Few things give me more joy than sitting around and talking music with other knowledgeable nerds, so I’m always particularly appreciative when Chris Coleman of Tracksounds.com invites me on their film score podcast (The Soundcast).
This week, we all gave our thoughts on the Lucas/Disney news and who we thought would direct and score the new episodes, and it turned into a lively discussion with some pretty out there suggestions.
Have a listen, and check the Tracksounds page for a summary and IDing of the scores featured.
Podcast Episode 51
In 2001, when I first became aware of the Podcast concept, it was still called Audioblogging, and was very clunky (basically there were no ‘podcast clients’ or iTunes, it was just an RSS feed with an audio enclosure.) The adoption of RSS itself was in its infancy, years before the ubiquitous orange icon became standard on all sites. I was not particularly taken with the format, as there didn’t seem to be any practical use for it beyond re-purposing pre-existing media into a format that didn’t really have any easy way to consume it.
The podcast format didn’t really start to break through until Adam Curry (@adamcurry) began pushing it as an original content format with his Daily Source Code series, still going strong. But it wasn’t until April of 2005 when Apple added native podcast support in iTunes 4.9 that there became any chance of the format growing.
I really started paying attention to the format as a potential channel for compelling original content in 2006, when someone at work introduced me to Joe Vella, a long time jazz new media guy (remember JazzOnln.com? That was him) who found himself wanting to create content for the web that was intimate and told a story in a way that had been lost since the consolidation of radio. We started doing a series for Yo-Yo Ma, continued on to some Broadway titles, and at the moment we’ve got about 100 episodes created ranging from a 28-episode series about Michael Jackson’s “Thriller” (which I’m really proud of) to another 25 episodes around Stephen Sondheim.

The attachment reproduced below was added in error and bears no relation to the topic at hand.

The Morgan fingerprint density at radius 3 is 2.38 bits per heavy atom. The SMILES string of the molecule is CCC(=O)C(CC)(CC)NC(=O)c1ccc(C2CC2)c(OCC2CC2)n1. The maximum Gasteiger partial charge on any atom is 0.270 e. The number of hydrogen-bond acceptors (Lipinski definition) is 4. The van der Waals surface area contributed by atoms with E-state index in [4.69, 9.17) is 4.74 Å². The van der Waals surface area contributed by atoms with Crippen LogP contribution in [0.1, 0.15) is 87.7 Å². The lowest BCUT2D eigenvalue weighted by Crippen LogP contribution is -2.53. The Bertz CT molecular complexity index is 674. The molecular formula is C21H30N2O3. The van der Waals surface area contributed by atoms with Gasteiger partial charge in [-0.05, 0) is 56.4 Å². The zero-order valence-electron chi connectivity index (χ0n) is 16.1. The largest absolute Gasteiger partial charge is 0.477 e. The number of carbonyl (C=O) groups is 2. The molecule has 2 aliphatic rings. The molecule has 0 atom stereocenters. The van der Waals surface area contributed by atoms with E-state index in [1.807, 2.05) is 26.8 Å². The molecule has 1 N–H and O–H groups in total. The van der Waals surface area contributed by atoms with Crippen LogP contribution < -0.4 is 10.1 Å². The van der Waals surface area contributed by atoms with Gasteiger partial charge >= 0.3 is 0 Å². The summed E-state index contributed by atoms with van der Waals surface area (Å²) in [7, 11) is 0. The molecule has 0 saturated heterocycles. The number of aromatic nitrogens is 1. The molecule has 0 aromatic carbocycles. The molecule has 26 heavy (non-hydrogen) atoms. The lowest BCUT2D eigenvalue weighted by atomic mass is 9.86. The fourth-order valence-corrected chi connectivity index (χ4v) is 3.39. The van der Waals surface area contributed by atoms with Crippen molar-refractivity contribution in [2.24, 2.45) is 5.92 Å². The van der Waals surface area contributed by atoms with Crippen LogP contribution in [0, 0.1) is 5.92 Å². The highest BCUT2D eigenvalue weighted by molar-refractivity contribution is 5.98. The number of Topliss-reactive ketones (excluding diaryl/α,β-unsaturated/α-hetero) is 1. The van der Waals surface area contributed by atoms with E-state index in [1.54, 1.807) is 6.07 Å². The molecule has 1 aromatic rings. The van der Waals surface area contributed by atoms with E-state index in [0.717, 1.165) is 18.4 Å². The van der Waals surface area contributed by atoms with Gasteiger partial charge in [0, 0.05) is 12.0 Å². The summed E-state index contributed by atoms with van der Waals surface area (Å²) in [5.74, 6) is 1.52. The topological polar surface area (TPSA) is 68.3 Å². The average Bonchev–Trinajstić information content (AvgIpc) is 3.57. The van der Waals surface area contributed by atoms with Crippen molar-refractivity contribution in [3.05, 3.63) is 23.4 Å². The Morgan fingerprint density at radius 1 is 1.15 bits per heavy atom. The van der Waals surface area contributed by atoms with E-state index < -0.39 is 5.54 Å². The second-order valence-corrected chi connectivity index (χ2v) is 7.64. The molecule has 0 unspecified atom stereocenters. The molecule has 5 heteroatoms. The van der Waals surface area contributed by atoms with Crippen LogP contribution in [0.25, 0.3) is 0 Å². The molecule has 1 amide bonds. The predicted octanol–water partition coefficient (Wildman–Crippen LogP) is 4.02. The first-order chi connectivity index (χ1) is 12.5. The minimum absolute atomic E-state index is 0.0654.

Stay tuned for Part 2 (which is much more interesting): The WHY.
Martini Shot is hosted by Rob Long, a guy who seems to have a lot of Hollywood Insider knowledge for someone whose IMDB profile consists mainly of being involved with Cheers.
Each week, he provides a cleverly-titled 3-minute anecdote on how things really work in Hollyweird, from business lunches ending in fistfights to the networking upside of the writer’s strike to…well, you name it, really. Consider it a window into the life of one of the supporting cast, if real life were The Player.
It’s truly fascinating, and well worth spending part of your commute on (For the curious, Wikipedia explains that the “martini shot” is LA code for “the final shot of the day”.
Link: Martini Shot on KCRW.org
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I know in my day-to-day interactions with people, I talk a lot about Content being very important and a driver. Ironically, my blog has not been the best example of that. I do have a lot to say, and I will be posting here more regularly in order to say it. A lot of my musings can be found via Twitter, and there are many many links that I’d like to be able to comment on flowing through the Linkblog on the side, powered by my Delicious.com account. To start down the path, here’s a video by Christopher Penn that summarizes in a remarkable manner the reason why your business should (or should not) be in the podcast world. Important points: Metrics don’t matter, reaction matters. Podcasting is easy. Focus, focus, focus.
Link: Christopher Penn at the Inbound Marketing Summit
MJJCommunity.com interviewed me about Thrillercast today. Enjoy.
MJJCOMMUNITY.com – THE Michael Jackson Community